Password Salting/Hashing Technique
Password salting is a technique of adding large amounts of random data to passwords before they are stored, making them much more difficult to decrypt. This article will explain how password salting does this and why it helps strengthen the security of your data.
First, let’s find out what makes up a password. A password consists mostly of numbers and letters, with varying degrees of complexity. For instance, “password” would be an easy-to-remember four-letter word that is easy to guess or crack through brute force methods (testing every possible combination).
A hacker might crack this word by guessing all combinations until they hit the right one. However, if the password were “password10” then the hacker would have to try all combinations of ten letters and numbers. Note that the number used in each word must be between 1 and 40, or they will miss.
The purpose of a salt is to make a password much more difficult to crack through brute force methods. A common salt is called MD5 (pronounced “mit-dah”). An MD5 has 160 bits of data that are randomly generated, and are used as the seed for producing a very long string (in this case, an MD5 hash). But there are many variations on this basic idea that have been created by cryptographers.
For instance, the following hashes are based on the same seed, but they have different salts: MD5(saltsa), MD5(md5salts0), MD5(md5salts1), and MD5(md5salts2). Therefore, each hash has a different difficulty level to crack. If a hacker already has the password, then they know that it is salted. But if the hacker does not have a table of all possible salts for every possible password, then any new password is considered always-hashed and cannot be cracked by brute force methods.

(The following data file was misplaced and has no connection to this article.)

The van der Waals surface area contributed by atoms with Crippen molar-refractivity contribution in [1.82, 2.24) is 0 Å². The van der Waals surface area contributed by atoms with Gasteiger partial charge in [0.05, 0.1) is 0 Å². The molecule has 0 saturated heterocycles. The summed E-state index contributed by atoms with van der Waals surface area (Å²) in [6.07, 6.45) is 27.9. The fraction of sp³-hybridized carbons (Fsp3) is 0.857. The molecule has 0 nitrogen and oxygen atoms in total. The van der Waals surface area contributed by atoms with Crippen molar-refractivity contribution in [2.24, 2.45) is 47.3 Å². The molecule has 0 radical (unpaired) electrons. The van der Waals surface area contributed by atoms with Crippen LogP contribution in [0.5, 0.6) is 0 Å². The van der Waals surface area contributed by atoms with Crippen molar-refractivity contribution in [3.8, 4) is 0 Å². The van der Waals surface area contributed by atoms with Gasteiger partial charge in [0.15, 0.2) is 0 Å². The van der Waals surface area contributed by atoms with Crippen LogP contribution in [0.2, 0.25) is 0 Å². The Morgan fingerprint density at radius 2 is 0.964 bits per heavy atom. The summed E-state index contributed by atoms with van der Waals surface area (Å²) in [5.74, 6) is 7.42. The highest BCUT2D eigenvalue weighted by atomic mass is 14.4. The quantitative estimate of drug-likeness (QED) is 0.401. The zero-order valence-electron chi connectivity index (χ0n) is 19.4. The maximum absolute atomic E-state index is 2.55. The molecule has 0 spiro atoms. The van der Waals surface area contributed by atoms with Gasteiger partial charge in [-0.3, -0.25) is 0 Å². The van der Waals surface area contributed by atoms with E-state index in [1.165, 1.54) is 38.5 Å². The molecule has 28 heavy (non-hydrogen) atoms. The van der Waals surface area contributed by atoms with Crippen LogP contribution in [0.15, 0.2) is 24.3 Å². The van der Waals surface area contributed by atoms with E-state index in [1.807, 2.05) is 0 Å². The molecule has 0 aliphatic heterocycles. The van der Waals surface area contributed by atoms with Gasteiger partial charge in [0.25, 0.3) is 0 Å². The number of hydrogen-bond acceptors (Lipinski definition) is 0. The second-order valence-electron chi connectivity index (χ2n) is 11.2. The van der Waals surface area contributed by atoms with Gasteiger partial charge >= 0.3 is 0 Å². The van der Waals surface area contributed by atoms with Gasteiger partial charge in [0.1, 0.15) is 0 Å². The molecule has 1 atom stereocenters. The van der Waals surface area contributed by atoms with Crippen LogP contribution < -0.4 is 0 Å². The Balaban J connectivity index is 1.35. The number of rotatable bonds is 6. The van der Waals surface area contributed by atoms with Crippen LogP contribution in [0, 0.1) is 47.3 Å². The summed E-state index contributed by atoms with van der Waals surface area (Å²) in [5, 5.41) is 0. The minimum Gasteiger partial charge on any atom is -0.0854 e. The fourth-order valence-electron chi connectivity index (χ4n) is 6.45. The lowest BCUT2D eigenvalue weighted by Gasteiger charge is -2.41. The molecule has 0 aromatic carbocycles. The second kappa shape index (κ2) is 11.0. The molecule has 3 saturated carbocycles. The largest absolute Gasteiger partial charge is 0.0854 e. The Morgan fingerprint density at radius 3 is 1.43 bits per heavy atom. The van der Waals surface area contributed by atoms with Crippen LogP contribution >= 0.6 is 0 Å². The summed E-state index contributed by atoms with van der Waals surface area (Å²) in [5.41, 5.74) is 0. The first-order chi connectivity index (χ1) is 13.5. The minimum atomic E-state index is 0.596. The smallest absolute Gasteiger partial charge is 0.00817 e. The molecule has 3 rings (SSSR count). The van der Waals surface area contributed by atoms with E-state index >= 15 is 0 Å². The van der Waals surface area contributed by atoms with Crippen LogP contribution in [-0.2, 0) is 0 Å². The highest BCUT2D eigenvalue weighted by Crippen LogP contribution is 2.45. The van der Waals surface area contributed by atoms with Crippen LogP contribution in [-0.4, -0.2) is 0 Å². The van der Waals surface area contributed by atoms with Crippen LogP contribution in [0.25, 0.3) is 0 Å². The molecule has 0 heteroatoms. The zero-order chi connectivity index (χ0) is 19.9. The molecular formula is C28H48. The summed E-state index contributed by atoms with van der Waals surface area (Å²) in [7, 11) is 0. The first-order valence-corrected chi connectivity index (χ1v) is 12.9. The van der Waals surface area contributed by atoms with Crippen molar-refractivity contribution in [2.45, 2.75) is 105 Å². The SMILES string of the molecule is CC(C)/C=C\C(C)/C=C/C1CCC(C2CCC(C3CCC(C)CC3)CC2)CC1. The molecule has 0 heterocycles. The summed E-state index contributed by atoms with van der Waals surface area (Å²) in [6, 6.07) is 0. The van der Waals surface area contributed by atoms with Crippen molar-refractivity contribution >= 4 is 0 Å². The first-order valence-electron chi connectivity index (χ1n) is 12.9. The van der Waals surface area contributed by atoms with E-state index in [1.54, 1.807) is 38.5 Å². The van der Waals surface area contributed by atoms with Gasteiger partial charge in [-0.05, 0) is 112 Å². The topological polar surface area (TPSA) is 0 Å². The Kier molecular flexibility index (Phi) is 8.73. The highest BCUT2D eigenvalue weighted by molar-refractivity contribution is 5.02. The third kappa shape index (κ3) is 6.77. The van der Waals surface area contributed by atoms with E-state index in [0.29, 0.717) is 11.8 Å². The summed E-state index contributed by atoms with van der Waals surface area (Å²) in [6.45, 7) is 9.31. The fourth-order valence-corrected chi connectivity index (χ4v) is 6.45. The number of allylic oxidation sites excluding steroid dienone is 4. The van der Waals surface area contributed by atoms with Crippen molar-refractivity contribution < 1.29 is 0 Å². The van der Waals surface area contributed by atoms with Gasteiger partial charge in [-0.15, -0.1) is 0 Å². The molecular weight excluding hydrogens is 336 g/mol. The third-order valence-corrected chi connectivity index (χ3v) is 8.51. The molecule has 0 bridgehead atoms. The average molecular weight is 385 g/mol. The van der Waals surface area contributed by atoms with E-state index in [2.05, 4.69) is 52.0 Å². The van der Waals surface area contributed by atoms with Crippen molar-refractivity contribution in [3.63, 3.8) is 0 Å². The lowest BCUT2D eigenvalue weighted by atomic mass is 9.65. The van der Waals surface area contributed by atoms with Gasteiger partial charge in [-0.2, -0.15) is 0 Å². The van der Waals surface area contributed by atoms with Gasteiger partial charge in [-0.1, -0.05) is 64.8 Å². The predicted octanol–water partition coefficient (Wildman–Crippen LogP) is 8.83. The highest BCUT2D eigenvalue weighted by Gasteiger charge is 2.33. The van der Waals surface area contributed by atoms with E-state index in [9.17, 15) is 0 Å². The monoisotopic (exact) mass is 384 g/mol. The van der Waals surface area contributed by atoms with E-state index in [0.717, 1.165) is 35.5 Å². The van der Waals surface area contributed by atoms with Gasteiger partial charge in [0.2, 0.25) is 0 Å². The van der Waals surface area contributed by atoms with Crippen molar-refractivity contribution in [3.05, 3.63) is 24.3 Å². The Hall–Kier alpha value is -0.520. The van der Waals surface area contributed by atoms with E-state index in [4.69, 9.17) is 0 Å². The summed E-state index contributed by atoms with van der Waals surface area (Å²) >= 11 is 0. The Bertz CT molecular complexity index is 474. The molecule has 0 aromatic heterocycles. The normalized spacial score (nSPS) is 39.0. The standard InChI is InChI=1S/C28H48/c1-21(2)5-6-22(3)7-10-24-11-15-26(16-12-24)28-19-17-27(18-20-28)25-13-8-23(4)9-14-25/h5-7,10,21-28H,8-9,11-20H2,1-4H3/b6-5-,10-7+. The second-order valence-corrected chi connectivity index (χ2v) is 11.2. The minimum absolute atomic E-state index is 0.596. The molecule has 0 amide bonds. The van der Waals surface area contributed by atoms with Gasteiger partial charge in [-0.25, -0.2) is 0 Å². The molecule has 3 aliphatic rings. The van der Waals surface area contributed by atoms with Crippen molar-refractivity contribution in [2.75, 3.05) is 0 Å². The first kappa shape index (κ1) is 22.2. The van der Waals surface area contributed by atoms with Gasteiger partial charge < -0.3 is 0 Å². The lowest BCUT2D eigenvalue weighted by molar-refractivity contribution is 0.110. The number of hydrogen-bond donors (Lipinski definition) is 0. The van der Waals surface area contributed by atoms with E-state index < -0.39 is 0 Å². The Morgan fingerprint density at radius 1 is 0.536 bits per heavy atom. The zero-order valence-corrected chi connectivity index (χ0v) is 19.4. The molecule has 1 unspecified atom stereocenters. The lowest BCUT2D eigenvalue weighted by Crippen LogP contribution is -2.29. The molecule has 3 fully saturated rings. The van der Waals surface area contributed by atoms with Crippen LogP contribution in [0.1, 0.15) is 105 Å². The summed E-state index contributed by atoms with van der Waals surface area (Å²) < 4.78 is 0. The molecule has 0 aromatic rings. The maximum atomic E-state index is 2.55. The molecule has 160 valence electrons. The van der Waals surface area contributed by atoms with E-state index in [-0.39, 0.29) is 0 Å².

The process of salting a password is very simple. Two different methods are widely used and both are open source. The first method is called PBKDF2, which stands for Password-Based Key Derivation Function 2, and is used by bcrypt.php on Drupal. These processes essentially use the MD5 hashes created by MD5() and the salt to generate a longer string, called a “salt.” This new salt value is then passed to MD5() again with the original password value as some sort of input, thus creating a shortened hash that does not match the original one in length. This new hash (the salted version) is then compared against the original one using hash_equals().
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